The India-US Leadership Agenda: Forging a New World Order

Last week, President Trump concluded his first state visit to India, with the aim of marking a new phase for the US-India relationship. The bilateral relationship between what will soon be two of the three largest economies globally has grown rapidly over the last two decades under a succession of US presidential administrations and Indian governments. During this period, US-India relations have moved on from a largely single-issue lens of managing the India-Pakistan rivalry to much broader cooperation across a range of areas including trade, investment, regional security and geo-politics. There has been a growing recognition over time that India is the strategic ally that America needs in what is set to be the fastest growing region in the world in the first half of this century and host to two major powers. Not coincidentally, this deepening of ties has also overlapped with the period where India’s economy has rapidly opened up and scaled, crossing US$1tn in 2007, US$2tn in 2014 and set to pass US$3tn this year.

Today, India stands at the inflection point of a new phase of growth and development which will see its rise in global significance as its economy scales to US$7-10tn in the next decade. This transformation is occurring against an increasingly volatile geo-economic and geo-strategic backdrop, in which an increasingly confident China, despite its own economic slowdown, will likely overtake the US to become the world’s largest economy, and in which the Western-led liberal order that has defined the past 75 years finds itself under increasing attack from both external and internal threats. Against this backdrop, the US has identified India as a key partner in the Greater Pacific region (the Pacific region, including India) and as a counter-weight to balance China, and has therefore adopted a policy of strengthening it economically and militarily, while India, particularly under the Modi government, has actively cultivated America as a trade and investment partner. However, to date, actual bilateral ties between the two countries that recognise each other as natural allies have fallen short of their potential. Mr. Modi’s visit to the US in September last year and President Trump’s state visit last week have created the appetite for a deeper and more strategic partnership and set the stage for the US and India to take their relationship to the next level.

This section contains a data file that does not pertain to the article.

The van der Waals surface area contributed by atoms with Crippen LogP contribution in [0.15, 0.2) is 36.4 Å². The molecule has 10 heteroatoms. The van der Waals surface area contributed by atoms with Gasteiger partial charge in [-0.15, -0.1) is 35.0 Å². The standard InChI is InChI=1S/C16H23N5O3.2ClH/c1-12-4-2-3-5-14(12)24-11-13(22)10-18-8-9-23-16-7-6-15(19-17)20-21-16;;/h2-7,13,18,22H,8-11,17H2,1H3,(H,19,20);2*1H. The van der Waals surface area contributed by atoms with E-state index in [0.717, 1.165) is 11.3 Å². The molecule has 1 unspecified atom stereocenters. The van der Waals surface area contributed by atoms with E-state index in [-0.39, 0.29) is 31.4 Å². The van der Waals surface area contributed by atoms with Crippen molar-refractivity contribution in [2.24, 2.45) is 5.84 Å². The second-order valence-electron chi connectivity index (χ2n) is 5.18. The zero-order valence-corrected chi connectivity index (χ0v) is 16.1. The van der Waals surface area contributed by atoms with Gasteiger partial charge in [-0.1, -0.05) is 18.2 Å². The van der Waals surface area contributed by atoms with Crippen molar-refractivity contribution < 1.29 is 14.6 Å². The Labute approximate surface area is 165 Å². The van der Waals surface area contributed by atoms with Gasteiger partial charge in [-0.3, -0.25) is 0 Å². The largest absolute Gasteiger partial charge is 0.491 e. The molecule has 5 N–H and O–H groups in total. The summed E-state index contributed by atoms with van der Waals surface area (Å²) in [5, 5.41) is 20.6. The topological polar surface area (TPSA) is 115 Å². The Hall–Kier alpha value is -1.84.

This month’s Sign examines how the US and India can significantly expand their cooperation across multiple dimensions to create the “defining partnership of the 21st century”, balancing (and ideally, ultimately including) an increasingly geo-strategically assertive China, and jointly underwriting a new global order based on shared interests and values.

The Potential US-India Opportunity

Over the last two decades, the US-India relationship has rapidly grown as successive governments in both countries and from both sides of the respective political aisles have sought to cultivate a stronger partnership to build India as an effective counterweight to China in Asia, and increasingly, in world affairs. During this period, the US has helped bring India into the club of nuclear powers and supported strengthening India’s role in the UN and other multi-lateral institutions; it has sought to strengthen India’s military capabilities by becoming a major arms supplier and providing sophisticated weapons systems usually reserved for its closest allies; and from an economic perspective, it has become one of India’s most important trade and investment partners.

Progress has been sustained and systematic despite multiple transitions of power in these countries during this period, albeit gradual and incremental as both sides determine how to move forward. India and the US have the benefit of deep ties between their people: as President Trump noted in his speech during his recent trip, there are c.4m Indian-Americans in the US, representing one of the most affluent and well-assimilated immigrant communities in the US, and includes doctors, engineers, entrepreneurs, and leaders of companies like Google, Microsoft, Adobe, Mastercard and IBM, amongst others. Americans have a highly favourable view of India in terms of perceptions, it ranks along with America’s closest allies including Canada, the UK, France, Germany and Japan, and well ahead of rivals China, Russia and Pakistan (see chart), and slightly ahead of Israel.

Americans’ Views of Foreign Countries